– p. 76
“We had to learn ourselves and, furthermore, we had to teach the despairing men, that it did not really matter what we expected from life, but rather what life expected from us. We needed to stop asking about the meaning of life, and instead to think of ourselves as those who were being questioned by life – daily and hourly. Our answer must consist, not in talk and meditation, but in right action and in right conduct. Life ultimately means taking the responsibility to find the right answer to its problems and to fulfill the tasks which it constantly sets for each individual.
These tasks, and therefore the meaning of life, differ from man to man, and from moment to moment, Thus it is impossible to define the meaning of life in a general way. Questions about the meaning of life can never be answered by sweeping statements. “Life” does not mean something vague, but something very real and concrete, just as life’s tasks are very real and concrete. They form man’s destiny, which is different and unique for each individual. No man and no destiny can be compared with any other man or any other destiny.”
– p. 77
“The uniqueness and singleness which distinguishes each individual and gives a meaning to his existence has a bearing on creative work as much as it does on human love. When the impossibility of replacing a person is realized, it allows the responsibility which a man has for his existence and its continuance to appear in all its magnitude. A man who becomes conscious of the responsibility he bears toward a human being who affectionately waits for him, or to an unfinished work, will never be able to throw away his life. He knows the ‘why’ for his existence, and will be able to bear almost any ‘how’.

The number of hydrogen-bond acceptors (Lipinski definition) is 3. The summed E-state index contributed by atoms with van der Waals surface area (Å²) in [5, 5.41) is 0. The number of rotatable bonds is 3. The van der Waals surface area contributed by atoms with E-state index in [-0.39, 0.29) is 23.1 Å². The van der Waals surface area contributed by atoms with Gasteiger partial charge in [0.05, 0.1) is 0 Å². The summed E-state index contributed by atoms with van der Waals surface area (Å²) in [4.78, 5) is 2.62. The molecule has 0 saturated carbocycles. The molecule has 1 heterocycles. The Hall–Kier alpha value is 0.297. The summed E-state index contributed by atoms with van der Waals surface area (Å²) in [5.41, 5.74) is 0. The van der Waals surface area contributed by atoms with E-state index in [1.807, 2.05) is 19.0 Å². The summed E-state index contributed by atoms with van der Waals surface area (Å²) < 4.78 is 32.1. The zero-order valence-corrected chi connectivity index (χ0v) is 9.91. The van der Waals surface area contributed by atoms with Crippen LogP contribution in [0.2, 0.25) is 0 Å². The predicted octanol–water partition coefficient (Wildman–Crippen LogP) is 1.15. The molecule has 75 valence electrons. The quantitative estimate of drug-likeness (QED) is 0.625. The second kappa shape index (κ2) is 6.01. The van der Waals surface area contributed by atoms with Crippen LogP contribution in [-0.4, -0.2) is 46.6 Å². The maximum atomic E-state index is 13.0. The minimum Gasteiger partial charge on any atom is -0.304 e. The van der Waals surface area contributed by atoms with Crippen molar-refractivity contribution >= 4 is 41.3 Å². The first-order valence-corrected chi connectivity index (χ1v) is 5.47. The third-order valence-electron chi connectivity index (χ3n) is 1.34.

– p. 80
“Let me explain why I have employed the term “logotherapy”” as the name for my theory. Logos is a Greek word which denotes ‘meaning’. Logotherapy.. focuses on the meaning of human existence as well as on man’s search for such a meaning. According to logotherapy, this striving to find a meaning in one’s life is the primary motivational force in man. This is why I speak of a will to meaning in contrast to the pleasure principle.”
– pp. 98-99